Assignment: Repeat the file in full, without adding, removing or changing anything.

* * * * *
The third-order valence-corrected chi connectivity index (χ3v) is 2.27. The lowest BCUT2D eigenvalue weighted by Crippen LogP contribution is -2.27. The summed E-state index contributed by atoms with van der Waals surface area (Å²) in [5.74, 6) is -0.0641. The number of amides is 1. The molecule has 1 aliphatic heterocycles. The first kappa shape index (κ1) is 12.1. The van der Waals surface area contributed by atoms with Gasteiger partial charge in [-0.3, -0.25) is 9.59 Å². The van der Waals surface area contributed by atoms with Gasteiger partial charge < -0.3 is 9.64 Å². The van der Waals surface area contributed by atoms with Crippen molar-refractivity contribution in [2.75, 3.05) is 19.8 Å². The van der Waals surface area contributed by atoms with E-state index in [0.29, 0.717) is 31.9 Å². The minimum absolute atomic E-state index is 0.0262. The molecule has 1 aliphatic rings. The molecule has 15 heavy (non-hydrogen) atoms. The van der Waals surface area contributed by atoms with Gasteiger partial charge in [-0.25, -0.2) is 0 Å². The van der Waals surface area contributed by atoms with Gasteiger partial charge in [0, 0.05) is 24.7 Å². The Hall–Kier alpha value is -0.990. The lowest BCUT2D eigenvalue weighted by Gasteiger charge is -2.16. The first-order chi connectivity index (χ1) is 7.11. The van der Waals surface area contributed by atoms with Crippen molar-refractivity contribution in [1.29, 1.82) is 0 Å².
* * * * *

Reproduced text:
The third-order valence-corrected chi connectivity index (χ3v) is 2.27. The lowest BCUT2D eigenvalue weighted by Crippen LogP contribution is -2.27. The summed E-state index contributed by atoms with van der Waals surface area (Å²) in [5.74, 6) is -0.0641. The number of amides is 1. The molecule has 1 aliphatic heterocycles. The first kappa shape index (κ1) is 12.1. The van der Waals surface area contributed by atoms with Gasteiger partial charge in [-0.3, -0.25) is 9.59 Å². The van der Waals surface area contributed by atoms with Gasteiger partial charge < -0.3 is 9.64 Å². The van der Waals surface area contributed by atoms with Crippen molar-refractivity contribution in [2.75, 3.05) is 19.8 Å². The van der Waals surface area contributed by atoms with E-state index in [0.29, 0.717) is 31.9 Å². The minimum absolute atomic E-state index is 0.0262. The molecule has 1 aliphatic rings. The molecule has 15 heavy (non-hydrogen) atoms. The van der Waals surface area contributed by atoms with Gasteiger partial charge in [-0.25, -0.2) is 0 Å². The van der Waals surface area contributed by atoms with Gasteiger partial charge in [0, 0.05) is 24.7 Å². The Hall–Kier alpha value is -0.990. The lowest BCUT2D eigenvalue weighted by Gasteiger charge is -2.16. The first-order chi connectivity index (χ1) is 7.11. The van der Waals surface area contributed by atoms with Crippen molar-refractivity contribution in [1.29, 1.82) is 0 Å².